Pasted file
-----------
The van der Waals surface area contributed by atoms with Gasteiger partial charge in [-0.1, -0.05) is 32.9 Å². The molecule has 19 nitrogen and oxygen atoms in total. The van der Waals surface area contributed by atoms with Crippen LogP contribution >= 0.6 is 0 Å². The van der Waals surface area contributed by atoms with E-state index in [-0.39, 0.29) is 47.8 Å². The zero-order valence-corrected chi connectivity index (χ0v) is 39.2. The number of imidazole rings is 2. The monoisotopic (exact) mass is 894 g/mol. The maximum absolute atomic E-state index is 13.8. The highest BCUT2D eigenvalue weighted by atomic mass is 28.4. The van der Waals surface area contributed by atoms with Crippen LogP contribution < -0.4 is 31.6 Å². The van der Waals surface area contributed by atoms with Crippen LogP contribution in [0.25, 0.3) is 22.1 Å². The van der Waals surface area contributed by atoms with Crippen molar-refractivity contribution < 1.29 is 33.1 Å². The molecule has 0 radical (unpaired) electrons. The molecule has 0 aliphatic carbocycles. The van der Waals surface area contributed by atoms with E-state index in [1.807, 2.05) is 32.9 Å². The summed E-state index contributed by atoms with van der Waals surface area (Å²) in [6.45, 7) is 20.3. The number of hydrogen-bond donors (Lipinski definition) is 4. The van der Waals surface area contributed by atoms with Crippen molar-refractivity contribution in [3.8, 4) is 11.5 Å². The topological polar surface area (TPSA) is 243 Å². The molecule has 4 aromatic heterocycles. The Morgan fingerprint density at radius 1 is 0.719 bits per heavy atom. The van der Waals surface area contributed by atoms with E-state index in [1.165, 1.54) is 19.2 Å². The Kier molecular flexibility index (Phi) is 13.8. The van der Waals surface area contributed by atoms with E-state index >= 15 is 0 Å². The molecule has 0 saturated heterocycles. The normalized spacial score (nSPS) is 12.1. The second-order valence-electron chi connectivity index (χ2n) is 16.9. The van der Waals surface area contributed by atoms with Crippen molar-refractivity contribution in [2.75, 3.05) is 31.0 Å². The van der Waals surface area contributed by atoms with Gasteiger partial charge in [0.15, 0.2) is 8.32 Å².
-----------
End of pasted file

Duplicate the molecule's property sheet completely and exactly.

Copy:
The van der Waals surface area contributed by atoms with Gasteiger partial charge in [-0.1, -0.05) is 32.9 Å². The molecule has 19 nitrogen and oxygen atoms in total. The van der Waals surface area contributed by atoms with Crippen LogP contribution >= 0.6 is 0 Å². The van der Waals surface area contributed by atoms with E-state index in [-0.39, 0.29) is 47.8 Å². The zero-order valence-corrected chi connectivity index (χ0v) is 39.2. The number of imidazole rings is 2. The monoisotopic (exact) mass is 894 g/mol. The maximum absolute atomic E-state index is 13.8. The highest BCUT2D eigenvalue weighted by atomic mass is 28.4. The van der Waals surface area contributed by atoms with Crippen LogP contribution < -0.4 is 31.6 Å². The van der Waals surface area contributed by atoms with Crippen LogP contribution in [0.25, 0.3) is 22.1 Å². The van der Waals surface area contributed by atoms with Crippen molar-refractivity contribution < 1.29 is 33.1 Å². The molecule has 0 radical (unpaired) electrons. The molecule has 0 aliphatic carbocycles. The van der Waals surface area contributed by atoms with E-state index in [1.807, 2.05) is 32.9 Å². The summed E-state index contributed by atoms with van der Waals surface area (Å²) in [6.45, 7) is 20.3. The number of hydrogen-bond donors (Lipinski definition) is 4. The van der Waals surface area contributed by atoms with Crippen molar-refractivity contribution in [3.8, 4) is 11.5 Å². The topological polar surface area (TPSA) is 243 Å². The molecule has 4 aromatic heterocycles. The Morgan fingerprint density at radius 1 is 0.719 bits per heavy atom. The van der Waals surface area contributed by atoms with E-state index in [1.165, 1.54) is 19.2 Å². The Kier molecular flexibility index (Phi) is 13.8. The van der Waals surface area contributed by atoms with E-state index >= 15 is 0 Å². The molecule has 0 saturated heterocycles. The normalized spacial score (nSPS) is 12.1. The second-order valence-electron chi connectivity index (χ2n) is 16.9. The van der Waals surface area contributed by atoms with Crippen molar-refractivity contribution in [2.75, 3.05) is 31.0 Å². The van der Waals surface area contributed by atoms with Gasteiger partial charge in [0.15, 0.2) is 8.32 Å².